Indonesia is the world’s largest archipelagic state, its waters home to hundreds, if not thousands, of shipwrecks. As maritime neighbours with both a common boundary and a shared history, protecting and preserving this maritime heritage is an important element of the Australia-Indonesia relationship. In recent years, government agencies from both countries have cooperated to manage the wreck of HMAS Perth (I), an Australian warship sunk off the coast of Java in World War II. However, efforts to engage the next generation have been limited.
For this special episode, Dr Natali Pearson jumps on the other side of the mic and chats with Dr Thushara Dibley about her recent work building links between Indonesia and Australia to increase cooperation for the preservation of underwater cultural heritage. She notably discusses her recent initiative coordinating a capacity-building course in Indonesian maritime archaeology with funding from the Australia Indonesia Institute. Delivered through online learning modules and field site visits, the course brought together students from across the archipelago to learn more about the challenges and opportunities of managing and interpreting underwater cultural heritage in an Indonesian context, and paved the way for future cooperation across the seas to preserve the nation’s wealth of maritime histories.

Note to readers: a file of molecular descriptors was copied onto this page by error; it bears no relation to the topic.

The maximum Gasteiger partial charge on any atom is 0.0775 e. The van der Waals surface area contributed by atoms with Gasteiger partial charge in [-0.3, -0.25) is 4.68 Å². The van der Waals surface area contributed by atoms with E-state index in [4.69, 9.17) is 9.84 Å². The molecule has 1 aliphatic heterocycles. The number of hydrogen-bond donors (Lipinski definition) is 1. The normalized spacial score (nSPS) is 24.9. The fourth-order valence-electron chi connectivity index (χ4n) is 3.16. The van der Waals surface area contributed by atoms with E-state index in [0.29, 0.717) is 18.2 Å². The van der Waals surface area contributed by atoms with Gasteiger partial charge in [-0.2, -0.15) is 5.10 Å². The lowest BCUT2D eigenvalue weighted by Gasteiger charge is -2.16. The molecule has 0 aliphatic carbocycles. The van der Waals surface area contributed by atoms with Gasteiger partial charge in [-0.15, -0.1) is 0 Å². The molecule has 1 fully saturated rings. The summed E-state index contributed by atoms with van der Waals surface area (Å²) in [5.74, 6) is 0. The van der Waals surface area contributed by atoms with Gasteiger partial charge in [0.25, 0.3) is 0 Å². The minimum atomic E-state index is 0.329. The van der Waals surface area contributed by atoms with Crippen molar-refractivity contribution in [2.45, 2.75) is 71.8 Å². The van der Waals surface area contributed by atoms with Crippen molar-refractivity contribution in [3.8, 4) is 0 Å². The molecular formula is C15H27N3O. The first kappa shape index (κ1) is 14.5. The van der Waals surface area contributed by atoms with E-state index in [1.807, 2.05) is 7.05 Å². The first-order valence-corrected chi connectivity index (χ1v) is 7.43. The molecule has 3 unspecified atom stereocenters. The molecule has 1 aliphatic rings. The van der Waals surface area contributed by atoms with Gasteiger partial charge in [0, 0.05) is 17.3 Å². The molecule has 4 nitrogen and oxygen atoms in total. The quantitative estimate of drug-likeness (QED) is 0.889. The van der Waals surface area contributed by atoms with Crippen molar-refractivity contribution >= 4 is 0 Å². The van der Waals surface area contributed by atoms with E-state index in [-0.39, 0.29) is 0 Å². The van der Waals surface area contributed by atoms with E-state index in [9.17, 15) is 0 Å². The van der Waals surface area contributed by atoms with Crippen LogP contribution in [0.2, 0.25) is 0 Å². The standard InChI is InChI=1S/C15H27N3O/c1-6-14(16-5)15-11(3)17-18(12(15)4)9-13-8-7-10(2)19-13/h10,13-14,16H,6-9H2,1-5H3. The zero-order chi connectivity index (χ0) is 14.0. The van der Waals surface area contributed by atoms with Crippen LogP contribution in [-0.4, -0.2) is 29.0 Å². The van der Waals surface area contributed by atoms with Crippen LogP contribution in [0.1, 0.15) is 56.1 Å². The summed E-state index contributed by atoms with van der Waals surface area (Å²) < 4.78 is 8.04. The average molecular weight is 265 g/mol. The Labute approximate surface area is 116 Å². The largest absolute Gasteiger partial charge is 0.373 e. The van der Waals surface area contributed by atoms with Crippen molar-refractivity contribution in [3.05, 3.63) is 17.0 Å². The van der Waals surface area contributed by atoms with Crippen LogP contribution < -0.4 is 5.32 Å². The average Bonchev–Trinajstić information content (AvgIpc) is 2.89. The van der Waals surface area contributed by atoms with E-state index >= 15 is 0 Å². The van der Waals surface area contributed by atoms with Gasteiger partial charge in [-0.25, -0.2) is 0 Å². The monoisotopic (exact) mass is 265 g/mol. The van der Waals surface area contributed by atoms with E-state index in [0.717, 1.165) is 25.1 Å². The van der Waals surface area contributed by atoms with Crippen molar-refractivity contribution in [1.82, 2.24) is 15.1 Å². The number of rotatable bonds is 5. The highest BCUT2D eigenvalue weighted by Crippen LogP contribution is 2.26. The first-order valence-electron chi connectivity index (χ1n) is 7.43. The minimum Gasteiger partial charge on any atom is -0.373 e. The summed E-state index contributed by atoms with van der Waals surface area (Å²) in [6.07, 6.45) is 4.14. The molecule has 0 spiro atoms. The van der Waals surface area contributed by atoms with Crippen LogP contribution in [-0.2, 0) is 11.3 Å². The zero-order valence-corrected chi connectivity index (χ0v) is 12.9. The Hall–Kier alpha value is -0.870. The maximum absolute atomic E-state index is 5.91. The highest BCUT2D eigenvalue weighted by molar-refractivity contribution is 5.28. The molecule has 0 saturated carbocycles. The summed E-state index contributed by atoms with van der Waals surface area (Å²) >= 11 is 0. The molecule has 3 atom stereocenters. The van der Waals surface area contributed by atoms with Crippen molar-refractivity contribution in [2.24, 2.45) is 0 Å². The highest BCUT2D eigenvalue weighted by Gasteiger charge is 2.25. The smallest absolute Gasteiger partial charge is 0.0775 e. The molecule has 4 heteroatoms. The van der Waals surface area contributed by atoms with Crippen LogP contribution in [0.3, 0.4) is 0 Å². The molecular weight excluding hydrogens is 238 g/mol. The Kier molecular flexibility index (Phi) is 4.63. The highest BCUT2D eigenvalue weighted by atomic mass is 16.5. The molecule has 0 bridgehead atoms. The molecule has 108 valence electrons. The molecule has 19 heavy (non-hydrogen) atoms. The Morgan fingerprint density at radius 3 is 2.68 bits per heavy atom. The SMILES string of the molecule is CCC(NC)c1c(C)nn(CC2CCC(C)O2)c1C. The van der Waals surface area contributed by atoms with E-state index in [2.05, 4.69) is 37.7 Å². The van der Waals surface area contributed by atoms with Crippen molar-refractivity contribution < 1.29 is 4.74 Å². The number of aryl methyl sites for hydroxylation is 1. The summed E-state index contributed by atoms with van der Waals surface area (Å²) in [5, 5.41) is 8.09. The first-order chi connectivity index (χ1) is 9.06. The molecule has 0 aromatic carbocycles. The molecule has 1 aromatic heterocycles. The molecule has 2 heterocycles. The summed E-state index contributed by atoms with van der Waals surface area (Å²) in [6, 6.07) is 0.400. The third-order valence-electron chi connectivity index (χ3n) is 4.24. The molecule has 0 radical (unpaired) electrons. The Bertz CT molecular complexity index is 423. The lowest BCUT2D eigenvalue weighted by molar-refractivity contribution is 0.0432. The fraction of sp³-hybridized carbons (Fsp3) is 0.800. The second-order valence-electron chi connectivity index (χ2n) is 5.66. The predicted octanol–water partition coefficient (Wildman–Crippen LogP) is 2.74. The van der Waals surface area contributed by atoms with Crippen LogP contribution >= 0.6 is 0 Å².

About Dr Natali Pearson:
Natali is Curriculum Coordinator at the Sydney Southeast Asia Centre at the University of Sydney, where she is affiliated with the School of Languages and Cultures. Her research focuses on the protection, management and interpretation of underwater cultural heritage in Southeast Asia. Natali is co-editor of Perspectives on the Past at New Mandala and a regular contributor to The Conversation and Inside Indonesia. Natali holds a PhD in Museum Studies (2019, USYD). Her new book, Belitung; The Afterlives of a Shipwreck, will be published by University of Hawai’i Press in 2022. You can follow Natali on Twitter @sea_greeny.
For more information or to browse additional resources, visit the Sydney Southeast Asia Centre’s website: www.sydney.edu.au/sseac.